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NFIB NFIB S MALL S MALL B USINESS B USINESS E CONOMIC E CONOMIC T
NFIB NFIB S MALL S MALL B USINESS B USINESS E CONOMIC E CONOMIC T

NFIB NFIB SMALL SMALL BUSINESS BUSINESS

ECONOMIC ECONOMIC TRENDS TRENDS

William C. Dunkelberg Holly Wade

May 2011

Based on a Survey of Small and Independent Business Owners

SMALL BUSINESS OPTIMISM INDEX COMPONENTS

 

Seasonally

Change From

Contribution

Index Component

Adjusted Level

Last Month

Index Change

Plans to Increase Employment

2%

0

*

Plans to Make Capital Outlays

21%

-3

*

Plans to Increase Inventories

-1%

-2

*

Expect Economy to Improve

-8%

-3

*

Expect Real Sales Higher

5%

-1

*

Current Inventory

1%

2

*

Current Job Openings

14%

-1

*

xpected Credit Conditions

-13%

-4

*

Now a Good Time to Expand

4%

-1

*

Earnings Trend

-26%

6

*

Total Change

 

-7

*

Column 1 is the current reading; column 2 is the change from the prior month; column 3 the percent of the total change accounted for by each component; * is under 1 percent and not a meaningful calculation.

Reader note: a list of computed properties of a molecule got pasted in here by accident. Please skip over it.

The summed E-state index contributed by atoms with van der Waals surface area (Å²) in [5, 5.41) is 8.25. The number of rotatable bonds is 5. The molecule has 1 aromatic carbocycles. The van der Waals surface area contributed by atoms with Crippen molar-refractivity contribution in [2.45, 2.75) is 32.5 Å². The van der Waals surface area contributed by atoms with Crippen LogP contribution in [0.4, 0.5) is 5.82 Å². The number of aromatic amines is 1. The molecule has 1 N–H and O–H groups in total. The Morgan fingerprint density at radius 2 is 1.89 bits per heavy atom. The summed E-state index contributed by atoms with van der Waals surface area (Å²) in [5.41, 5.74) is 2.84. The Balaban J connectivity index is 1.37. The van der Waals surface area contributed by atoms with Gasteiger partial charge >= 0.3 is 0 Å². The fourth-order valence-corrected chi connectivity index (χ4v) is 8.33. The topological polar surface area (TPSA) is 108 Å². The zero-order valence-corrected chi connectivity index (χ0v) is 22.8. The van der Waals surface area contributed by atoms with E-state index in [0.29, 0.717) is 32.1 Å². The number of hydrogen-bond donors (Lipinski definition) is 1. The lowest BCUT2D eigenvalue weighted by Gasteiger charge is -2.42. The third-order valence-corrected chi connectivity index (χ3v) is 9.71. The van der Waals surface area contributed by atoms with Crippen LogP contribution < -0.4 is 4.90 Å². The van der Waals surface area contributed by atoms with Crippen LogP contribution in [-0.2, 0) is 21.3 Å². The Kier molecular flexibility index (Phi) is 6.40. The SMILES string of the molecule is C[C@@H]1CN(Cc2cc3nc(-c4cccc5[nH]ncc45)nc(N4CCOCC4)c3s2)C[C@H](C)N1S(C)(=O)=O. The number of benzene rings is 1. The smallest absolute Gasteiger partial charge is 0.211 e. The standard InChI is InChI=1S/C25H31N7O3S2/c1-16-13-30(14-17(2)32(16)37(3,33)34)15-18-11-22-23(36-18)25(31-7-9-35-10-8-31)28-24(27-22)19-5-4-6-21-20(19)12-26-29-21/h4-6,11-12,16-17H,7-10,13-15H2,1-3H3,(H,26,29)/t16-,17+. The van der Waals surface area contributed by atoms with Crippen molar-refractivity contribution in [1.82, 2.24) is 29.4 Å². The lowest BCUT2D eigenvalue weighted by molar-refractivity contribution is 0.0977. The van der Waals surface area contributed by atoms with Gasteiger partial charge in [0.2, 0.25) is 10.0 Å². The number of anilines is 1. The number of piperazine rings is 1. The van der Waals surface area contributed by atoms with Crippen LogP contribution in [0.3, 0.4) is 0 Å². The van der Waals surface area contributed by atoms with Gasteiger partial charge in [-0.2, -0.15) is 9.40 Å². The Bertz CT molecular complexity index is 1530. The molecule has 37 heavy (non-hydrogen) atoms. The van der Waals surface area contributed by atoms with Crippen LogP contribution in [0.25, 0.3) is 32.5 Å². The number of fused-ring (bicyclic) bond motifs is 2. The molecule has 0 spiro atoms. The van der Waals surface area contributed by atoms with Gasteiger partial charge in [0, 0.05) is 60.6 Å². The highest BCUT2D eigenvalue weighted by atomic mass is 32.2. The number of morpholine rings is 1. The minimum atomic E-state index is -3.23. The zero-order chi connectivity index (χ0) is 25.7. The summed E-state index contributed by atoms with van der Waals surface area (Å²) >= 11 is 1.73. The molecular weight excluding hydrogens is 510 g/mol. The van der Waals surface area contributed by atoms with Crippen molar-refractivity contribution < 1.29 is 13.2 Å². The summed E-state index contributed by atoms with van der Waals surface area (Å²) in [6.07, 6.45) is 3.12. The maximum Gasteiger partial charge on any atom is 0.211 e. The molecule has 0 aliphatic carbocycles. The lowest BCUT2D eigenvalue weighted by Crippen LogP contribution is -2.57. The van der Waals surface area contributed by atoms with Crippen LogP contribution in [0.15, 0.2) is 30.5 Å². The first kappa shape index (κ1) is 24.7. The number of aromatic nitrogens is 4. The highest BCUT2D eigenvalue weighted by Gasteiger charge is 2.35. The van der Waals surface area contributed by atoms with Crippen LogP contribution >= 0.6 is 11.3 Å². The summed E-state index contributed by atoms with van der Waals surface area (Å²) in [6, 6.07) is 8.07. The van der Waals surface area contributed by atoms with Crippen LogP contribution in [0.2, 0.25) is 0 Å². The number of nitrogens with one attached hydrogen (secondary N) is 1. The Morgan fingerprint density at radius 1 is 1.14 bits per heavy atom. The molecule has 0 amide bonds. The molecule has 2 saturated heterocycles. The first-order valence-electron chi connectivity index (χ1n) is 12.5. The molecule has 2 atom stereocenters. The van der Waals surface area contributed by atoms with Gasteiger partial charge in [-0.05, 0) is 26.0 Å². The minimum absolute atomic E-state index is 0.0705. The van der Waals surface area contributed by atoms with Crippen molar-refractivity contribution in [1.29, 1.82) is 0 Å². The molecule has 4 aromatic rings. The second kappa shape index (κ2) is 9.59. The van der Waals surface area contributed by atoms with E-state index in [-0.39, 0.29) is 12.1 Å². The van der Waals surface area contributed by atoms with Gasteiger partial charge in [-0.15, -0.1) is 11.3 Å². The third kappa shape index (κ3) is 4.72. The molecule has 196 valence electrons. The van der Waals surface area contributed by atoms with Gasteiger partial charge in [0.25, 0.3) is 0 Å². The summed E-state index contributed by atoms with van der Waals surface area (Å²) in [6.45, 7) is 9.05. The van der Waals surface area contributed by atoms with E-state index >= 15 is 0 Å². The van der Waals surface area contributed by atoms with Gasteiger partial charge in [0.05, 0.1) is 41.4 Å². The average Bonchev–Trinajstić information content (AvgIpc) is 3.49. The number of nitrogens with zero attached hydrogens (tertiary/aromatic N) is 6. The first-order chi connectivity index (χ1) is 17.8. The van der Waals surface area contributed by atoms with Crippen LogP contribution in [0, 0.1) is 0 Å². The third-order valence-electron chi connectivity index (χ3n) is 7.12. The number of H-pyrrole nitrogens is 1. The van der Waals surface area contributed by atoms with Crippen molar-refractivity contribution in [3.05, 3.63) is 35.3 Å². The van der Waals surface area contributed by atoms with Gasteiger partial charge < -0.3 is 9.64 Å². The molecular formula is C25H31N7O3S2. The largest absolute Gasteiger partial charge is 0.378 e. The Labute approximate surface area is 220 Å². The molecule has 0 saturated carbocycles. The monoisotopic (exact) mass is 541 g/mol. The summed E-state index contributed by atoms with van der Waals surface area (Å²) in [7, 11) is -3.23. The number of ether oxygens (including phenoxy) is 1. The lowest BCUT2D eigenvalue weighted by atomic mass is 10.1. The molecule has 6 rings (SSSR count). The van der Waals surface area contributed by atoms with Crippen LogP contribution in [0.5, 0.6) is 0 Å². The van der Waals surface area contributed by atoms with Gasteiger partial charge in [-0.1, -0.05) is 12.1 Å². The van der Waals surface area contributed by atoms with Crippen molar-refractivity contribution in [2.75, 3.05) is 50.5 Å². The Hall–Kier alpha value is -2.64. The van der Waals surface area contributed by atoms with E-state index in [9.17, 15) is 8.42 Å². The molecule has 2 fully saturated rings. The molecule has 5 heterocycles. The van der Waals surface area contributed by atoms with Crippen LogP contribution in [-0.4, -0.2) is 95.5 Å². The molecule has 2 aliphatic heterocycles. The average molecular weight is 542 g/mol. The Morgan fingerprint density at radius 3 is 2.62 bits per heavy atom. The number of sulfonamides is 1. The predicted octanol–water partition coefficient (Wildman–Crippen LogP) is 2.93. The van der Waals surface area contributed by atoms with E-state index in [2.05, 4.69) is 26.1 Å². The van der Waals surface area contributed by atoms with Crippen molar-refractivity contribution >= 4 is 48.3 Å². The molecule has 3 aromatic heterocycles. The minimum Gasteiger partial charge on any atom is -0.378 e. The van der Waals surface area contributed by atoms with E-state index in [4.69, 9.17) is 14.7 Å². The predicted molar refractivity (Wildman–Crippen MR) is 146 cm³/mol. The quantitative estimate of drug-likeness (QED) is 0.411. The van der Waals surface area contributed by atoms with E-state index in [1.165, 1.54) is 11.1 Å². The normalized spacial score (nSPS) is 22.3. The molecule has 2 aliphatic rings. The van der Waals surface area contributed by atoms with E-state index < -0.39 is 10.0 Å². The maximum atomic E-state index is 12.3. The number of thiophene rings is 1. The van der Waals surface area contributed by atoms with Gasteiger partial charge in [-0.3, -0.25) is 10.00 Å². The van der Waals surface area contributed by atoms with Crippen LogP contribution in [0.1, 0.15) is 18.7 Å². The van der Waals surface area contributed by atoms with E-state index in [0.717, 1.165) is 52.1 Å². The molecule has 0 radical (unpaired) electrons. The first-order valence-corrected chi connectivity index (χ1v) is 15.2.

NFIB SMALL BUSINESS

ECONOMIC TRENDS

NFIB S MALL B USINESS E CONOMIC T RENDS

The NFIB Research Foundation has collected Small Business Economic Trends Data with Quar- terly surveys since 1973 and monthly surveys since 1986. The sample is drawn from the membership files of the National Federation of Independent Business (NFIB). Each was mailed a question- naire and one reminder. Subscriptions for twelve monthly SBET issues are $250. Historical and unadjusted data are available, along with a copy of the questionnaire, from the NFIB Research Foundation. You may reproduce Small Business Economic Trends items if you cite the publica- tion name and date and note it is a copyright of the NFIB Research Foundation. © NFIB Research Foundation. ISBS #0940791-24-2. Chief Econo- mist William C. Dunkelberg and Policy Analyst Holly Wade are responsible for the report.

IN THIS ISSUE

Wade are responsible for the report. I N T HIS I SSUE Summary . . .

Summary

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Optimism

 

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Outlook

 

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Earnings .

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Sales .

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Prices

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Compensation

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Credit